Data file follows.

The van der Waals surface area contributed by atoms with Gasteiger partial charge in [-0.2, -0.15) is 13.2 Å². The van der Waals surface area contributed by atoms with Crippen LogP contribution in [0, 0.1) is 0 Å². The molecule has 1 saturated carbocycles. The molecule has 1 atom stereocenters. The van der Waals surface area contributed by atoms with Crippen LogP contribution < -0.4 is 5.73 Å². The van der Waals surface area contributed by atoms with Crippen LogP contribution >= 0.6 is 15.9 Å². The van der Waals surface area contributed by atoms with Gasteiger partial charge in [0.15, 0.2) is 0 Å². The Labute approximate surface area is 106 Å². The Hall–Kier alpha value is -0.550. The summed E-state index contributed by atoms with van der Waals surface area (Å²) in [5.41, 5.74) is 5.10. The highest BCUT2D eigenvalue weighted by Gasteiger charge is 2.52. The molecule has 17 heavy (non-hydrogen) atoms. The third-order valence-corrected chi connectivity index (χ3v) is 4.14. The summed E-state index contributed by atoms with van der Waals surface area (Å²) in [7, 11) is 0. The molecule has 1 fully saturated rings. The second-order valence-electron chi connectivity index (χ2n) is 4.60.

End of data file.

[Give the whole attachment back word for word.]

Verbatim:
The van der Waals surface area contributed by atoms with Gasteiger partial charge in [-0.2, -0.15) is 13.2 Å². The van der Waals surface area contributed by atoms with Crippen LogP contribution in [0, 0.1) is 0 Å². The molecule has 1 saturated carbocycles. The molecule has 1 atom stereocenters. The van der Waals surface area contributed by atoms with Crippen LogP contribution < -0.4 is 5.73 Å². The van der Waals surface area contributed by atoms with Crippen LogP contribution >= 0.6 is 15.9 Å². The van der Waals surface area contributed by atoms with Gasteiger partial charge in [0.15, 0.2) is 0 Å². The Labute approximate surface area is 106 Å². The Hall–Kier alpha value is -0.550. The summed E-state index contributed by atoms with van der Waals surface area (Å²) in [5.41, 5.74) is 5.10. The highest BCUT2D eigenvalue weighted by Gasteiger charge is 2.52. The molecule has 17 heavy (non-hydrogen) atoms. The third-order valence-corrected chi connectivity index (χ3v) is 4.14. The summed E-state index contributed by atoms with van der Waals surface area (Å²) in [7, 11) is 0. The molecule has 1 fully saturated rings. The second-order valence-electron chi connectivity index (χ2n) is 4.60.